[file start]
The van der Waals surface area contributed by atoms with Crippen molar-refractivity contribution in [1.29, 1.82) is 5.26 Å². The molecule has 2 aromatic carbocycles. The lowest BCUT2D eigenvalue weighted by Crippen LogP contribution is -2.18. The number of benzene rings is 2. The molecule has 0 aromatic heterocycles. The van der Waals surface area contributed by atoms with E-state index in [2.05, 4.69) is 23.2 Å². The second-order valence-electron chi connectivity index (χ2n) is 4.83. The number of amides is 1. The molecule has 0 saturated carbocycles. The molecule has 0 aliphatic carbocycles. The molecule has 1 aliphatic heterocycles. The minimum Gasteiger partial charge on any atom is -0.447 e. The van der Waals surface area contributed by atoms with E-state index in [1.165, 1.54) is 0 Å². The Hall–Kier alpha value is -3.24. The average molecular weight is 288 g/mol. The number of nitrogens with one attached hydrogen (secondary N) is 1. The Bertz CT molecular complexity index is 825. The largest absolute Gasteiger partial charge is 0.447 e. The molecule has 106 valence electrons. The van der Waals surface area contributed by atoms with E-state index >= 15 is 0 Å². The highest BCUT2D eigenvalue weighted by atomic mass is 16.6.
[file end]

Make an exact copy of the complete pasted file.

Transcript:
The van der Waals surface area contributed by atoms with Crippen molar-refractivity contribution in [1.29, 1.82) is 5.26 Å². The molecule has 2 aromatic carbocycles. The lowest BCUT2D eigenvalue weighted by Crippen LogP contribution is -2.18. The number of benzene rings is 2. The molecule has 0 aromatic heterocycles. The van der Waals surface area contributed by atoms with E-state index in [2.05, 4.69) is 23.2 Å². The second-order valence-electron chi connectivity index (χ2n) is 4.83. The number of amides is 1. The molecule has 0 saturated carbocycles. The molecule has 0 aliphatic carbocycles. The molecule has 1 aliphatic heterocycles. The minimum Gasteiger partial charge on any atom is -0.447 e. The van der Waals surface area contributed by atoms with E-state index in [1.165, 1.54) is 0 Å². The Hall–Kier alpha value is -3.24. The average molecular weight is 288 g/mol. The number of nitrogens with one attached hydrogen (secondary N) is 1. The Bertz CT molecular complexity index is 825. The largest absolute Gasteiger partial charge is 0.447 e. The molecule has 106 valence electrons. The van der Waals surface area contributed by atoms with E-state index >= 15 is 0 Å². The highest BCUT2D eigenvalue weighted by atomic mass is 16.6.